Rapper Freeway, best known for his role in the golden era of 90’s hip-hop and Jay-Z’s Roc-a-Fella Records, is mourning with something no parent wants to deal with. The beloved MC from Philadelphia lost his 21-year-old daughter, Harmony, following her battle with cancer.
Born, Leslie Pridgen, Freeway shared the heartbreaking news on Instagram over the weekend, with a video of his daughter dancing to “Shake Your Body (Down to the Ground)” by the Jackson 5.
“You know the saying sugar and spice and everything nice, well that’s my Harmony! ❤️ I promise y’all she was the sweetest most kind most caring generous loving adorable person I know. Allah Really blessed me putting her in my life. I love her so much and this hurts so bad 😢 this video was in February of this year on her 21st birthday. Even though she was fighting cancer she was always happy and always smiling and she always brightened up my day. The only thing that’s giving me comfort is I know 100% that she believes in Allah and she was a good person.”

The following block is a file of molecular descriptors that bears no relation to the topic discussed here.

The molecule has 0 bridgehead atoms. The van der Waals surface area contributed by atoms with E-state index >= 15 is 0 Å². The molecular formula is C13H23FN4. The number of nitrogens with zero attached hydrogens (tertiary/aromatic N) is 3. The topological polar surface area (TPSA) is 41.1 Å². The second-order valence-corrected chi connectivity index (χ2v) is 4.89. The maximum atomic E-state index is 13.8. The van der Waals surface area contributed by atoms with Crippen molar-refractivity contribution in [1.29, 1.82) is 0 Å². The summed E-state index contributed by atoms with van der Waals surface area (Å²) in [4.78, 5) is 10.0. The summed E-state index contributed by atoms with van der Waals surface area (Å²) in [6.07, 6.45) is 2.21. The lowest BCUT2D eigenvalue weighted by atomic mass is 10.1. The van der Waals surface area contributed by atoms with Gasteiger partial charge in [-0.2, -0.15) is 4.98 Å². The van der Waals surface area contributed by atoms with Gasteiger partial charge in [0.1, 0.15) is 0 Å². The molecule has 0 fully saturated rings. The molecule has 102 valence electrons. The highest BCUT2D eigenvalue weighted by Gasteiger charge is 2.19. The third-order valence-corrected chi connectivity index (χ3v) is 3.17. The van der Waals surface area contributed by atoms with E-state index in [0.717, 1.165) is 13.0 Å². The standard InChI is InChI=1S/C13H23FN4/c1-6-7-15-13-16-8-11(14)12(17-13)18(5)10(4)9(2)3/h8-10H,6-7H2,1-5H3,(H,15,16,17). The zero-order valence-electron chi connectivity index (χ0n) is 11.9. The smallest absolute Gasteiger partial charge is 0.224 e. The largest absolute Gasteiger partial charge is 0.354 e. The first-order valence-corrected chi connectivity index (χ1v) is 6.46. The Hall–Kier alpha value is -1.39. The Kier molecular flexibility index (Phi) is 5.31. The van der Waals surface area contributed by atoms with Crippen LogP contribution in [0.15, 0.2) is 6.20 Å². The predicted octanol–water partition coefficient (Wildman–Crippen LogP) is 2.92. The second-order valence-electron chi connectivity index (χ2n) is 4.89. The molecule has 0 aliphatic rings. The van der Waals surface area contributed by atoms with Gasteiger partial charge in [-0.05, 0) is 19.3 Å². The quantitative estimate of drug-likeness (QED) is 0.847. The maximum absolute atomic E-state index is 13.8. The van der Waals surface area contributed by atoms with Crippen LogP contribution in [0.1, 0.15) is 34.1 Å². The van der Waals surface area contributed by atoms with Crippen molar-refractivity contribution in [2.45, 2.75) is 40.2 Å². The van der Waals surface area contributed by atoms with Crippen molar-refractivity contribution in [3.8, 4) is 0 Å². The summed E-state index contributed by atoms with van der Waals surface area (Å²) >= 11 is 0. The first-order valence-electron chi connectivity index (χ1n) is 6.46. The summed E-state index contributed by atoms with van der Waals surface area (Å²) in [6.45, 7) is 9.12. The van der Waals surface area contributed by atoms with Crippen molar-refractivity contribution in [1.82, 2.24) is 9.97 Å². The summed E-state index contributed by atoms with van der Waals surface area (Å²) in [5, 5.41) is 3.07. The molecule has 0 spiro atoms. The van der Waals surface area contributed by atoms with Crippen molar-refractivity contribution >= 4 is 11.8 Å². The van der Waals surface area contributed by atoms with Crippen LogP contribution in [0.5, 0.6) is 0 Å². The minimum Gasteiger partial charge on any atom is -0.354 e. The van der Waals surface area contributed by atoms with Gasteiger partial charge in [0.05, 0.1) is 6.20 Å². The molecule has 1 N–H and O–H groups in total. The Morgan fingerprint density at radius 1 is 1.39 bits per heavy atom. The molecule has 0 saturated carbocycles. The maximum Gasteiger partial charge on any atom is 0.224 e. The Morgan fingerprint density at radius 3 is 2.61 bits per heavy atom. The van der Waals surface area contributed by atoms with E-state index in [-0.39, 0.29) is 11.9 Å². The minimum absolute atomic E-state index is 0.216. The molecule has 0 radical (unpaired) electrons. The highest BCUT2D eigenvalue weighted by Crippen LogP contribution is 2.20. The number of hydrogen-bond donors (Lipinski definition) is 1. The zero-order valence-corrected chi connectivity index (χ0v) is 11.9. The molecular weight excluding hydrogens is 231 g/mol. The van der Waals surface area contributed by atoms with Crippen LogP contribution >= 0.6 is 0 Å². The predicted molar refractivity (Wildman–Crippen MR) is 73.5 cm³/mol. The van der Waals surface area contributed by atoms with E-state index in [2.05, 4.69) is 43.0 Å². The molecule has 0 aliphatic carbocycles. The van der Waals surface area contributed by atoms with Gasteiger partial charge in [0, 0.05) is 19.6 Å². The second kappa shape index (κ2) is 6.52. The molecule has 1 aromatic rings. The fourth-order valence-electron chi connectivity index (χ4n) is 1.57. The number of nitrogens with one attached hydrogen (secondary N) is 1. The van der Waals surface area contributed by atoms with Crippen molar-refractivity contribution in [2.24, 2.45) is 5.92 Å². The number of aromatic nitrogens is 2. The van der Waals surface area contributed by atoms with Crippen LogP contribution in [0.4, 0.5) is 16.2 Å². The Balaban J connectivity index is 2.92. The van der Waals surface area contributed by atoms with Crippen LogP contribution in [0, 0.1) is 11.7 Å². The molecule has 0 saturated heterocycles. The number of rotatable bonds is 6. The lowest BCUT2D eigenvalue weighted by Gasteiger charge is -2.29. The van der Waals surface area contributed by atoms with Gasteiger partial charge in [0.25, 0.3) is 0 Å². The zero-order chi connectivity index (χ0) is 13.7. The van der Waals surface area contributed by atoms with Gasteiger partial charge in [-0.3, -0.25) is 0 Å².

“I truly believe she has everything it takes to enter into heaven. 🤲🏾🙏🏾❤️ Please keep her in your prayers & please ask God to show her comfort and mercy. Listen Life & Death is very real! Cherish your love ones & keep them close to you because you never know, we are not promised our next breath. She truly was my best friend and I don’t know what I’m gonna do this pain is unimaginable.”
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While it’s unclear what kind of cancer she had, Harmony was diagnosed in September of 2020. In January he asked for prayers as she faced the battle head on.
She would go on to have a tumor on her spine removed, and though doctors thought she wouldn’t be able to walk again, she did.
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About 202,260 new cancer cases and 73,030 cancer deaths occurred among Blacks in 2019. African Americans have the highest death rate and shortest survival of any racial and ethnic group in the US for most cancers. Since 1990, however, the overall cancer death rate has dropped faster in Blacks than whites among both men and women, largely driven by more rapid declines in Blacks for cancers of the lung, colorectum, and prostate.
Among African American females, three cancer types (breast, lung, and colorectal) made up more than half of all new cancer cases. Cancers of the uterus, pancreas, kidney, thyroid, ovary, cervix, non-Hodgkin lymphoma, and myeloma made up a little less than a third.
Additional research shows that black women are at greater risk than white women of developing or dying from a handful of cancers, including those of the breast, colon/rectum, lungs, and cervix.
On the other hand, data from the National Cancer Institute (NCI) also show that black women are